RS21 Awarded SBIR Phase II Contract With the U.S. Air Force

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Data science company will develop AI-powered satellite monitoring system

Photo of Space Test Program Satellite-4

Space Test Program Satellite-4 (STPSat-4), deployed from the International Space Station in January 2020, will provide data to train the SPAICE satellite monitoring system. Image source: NASA.

SPAICE will monitor satellite performance and predict equipment failures by using real-time satellite telemetry data and anomaly messages.

RS21, an Inc. 500 data science company developing artificial intelligence (AI) and machine learning technologies for the space sector, has been awarded a Direct to Phase II Small Business Innovation Research (SBIR) contract from AFRL to expand its AI-powered satellite monitoring system. The $750,000 funding will be allocated to developing SPAICE, or the Space Prognostic AI Custodian Ecosystem, an autonomous solution for fault detection and prediction that will help prevent costly and disruptive failures in satellites.

The SBIR program is highly competitive and encourages small businesses to engage in federal research and development with the potential for commercialization.

“We are incredibly proud to work with the U.S. Air Force and support critical missions through our continued development of data-driven solutions for satellite health monitoring,” said Charles Rath, President and CEO of RS21. “Through this partnership, we are confident we can help fill a gap in the satellite industry with AI-enabled predictive maintenance.”

Satellites contribute to important services—like national security applications, weather forecasting, navigation, space science, environmental monitoring, and communications. Satellite operation and maintenance, however, remains challenging with only 40% of satellites remaining operational and the other 60% becoming defunct or “space junk”. There is a need for AI-based monitoring systems, like SPAICE, that predict a lead time before satellites fail and a full attribution system that pinpoints the system and subsystem components so preventive actions can be taken to keep satellites operational.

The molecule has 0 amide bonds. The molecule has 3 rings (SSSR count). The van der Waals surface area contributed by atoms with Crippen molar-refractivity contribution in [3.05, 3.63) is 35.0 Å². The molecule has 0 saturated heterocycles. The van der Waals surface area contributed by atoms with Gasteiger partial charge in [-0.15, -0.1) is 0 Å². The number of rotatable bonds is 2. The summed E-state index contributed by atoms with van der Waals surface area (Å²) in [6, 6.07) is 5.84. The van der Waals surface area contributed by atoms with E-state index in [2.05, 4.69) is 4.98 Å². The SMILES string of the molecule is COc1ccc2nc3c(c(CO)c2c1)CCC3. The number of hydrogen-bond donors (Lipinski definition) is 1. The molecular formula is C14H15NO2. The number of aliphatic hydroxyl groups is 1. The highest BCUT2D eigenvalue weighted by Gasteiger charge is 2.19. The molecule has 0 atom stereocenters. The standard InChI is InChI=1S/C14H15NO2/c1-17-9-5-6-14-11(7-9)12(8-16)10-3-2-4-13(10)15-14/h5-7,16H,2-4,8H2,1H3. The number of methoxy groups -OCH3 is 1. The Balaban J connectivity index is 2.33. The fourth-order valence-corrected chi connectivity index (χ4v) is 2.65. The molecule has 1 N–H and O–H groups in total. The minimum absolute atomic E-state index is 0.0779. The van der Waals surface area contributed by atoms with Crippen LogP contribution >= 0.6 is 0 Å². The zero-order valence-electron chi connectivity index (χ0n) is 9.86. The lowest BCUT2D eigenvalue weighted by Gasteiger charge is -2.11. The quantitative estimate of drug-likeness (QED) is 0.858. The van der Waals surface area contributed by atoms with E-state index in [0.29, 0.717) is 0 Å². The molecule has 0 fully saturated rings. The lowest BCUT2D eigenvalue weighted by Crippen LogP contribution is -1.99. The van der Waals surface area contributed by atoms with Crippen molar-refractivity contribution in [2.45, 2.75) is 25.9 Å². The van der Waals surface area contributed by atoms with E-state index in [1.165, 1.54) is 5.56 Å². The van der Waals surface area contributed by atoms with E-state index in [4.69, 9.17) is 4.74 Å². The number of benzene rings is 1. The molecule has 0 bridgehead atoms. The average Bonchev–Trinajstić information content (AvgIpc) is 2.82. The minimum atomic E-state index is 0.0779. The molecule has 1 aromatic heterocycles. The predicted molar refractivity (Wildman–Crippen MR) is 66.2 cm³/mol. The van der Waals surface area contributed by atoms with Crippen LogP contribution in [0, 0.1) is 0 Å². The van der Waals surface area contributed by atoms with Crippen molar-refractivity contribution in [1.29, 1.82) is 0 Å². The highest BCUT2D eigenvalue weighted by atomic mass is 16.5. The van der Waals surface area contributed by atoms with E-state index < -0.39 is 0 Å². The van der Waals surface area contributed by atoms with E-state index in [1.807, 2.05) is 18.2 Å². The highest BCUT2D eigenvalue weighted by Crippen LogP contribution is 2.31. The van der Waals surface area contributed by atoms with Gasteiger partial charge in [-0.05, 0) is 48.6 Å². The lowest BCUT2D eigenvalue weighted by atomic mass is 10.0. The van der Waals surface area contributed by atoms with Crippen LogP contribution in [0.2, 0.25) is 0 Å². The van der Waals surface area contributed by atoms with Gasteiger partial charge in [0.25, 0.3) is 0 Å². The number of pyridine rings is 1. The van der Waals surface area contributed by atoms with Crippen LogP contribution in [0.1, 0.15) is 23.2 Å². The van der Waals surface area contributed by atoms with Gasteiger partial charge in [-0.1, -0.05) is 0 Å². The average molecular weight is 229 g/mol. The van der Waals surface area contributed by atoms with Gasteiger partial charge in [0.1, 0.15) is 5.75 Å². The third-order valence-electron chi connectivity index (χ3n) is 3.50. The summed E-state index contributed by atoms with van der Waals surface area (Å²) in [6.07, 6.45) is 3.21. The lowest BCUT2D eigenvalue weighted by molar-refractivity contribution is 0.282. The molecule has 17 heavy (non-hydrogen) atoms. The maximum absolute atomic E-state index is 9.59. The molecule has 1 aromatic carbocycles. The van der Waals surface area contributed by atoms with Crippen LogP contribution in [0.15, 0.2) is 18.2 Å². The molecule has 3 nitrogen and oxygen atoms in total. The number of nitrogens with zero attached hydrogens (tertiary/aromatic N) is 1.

“SPAICE will monitor satellite performance and predict equipment failures by using real-time satellite telemetry data and anomaly messages,” explained Trisha Miller, Director of Research and Development at RS21. “In addition to developing a fully deployable SPAICE product, we will also look for opportunities to commercialize the offering for other customers who manage satellite fleets or ground equipment and want to minimize operating and maintenance costs and maximize uptime.”

RS21 is an industry leader in developing interactive, big data analytics and visualization products. The company was named the winner of the 2020 AFRL Hyperspace Challenge, a business accelerator run by the Air Force Research Laboratory and CNM Ingenuity for the U.S. Space Force.

The rapidly growing data science company uses artificial intelligence, design, and modern software development methods to empower organizations to make data-driven decisions. RS21 partners with the federal government, Fortune 100 companies, and top research institutions to navigate complex data issues in the fields of healthcare, population health, infrastructure resilience, disaster preparedness, supply chain management, community safety, and security and cybersecurity. With offices in Albuquerque, NM and Washington, DC, RS21 is a 2020 Inc. 500 fastest-growing company and a Fast Company Best Workplace for Innovators.

For more information, visit http://www.rs21.io.

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Natalie Sommer
RS21
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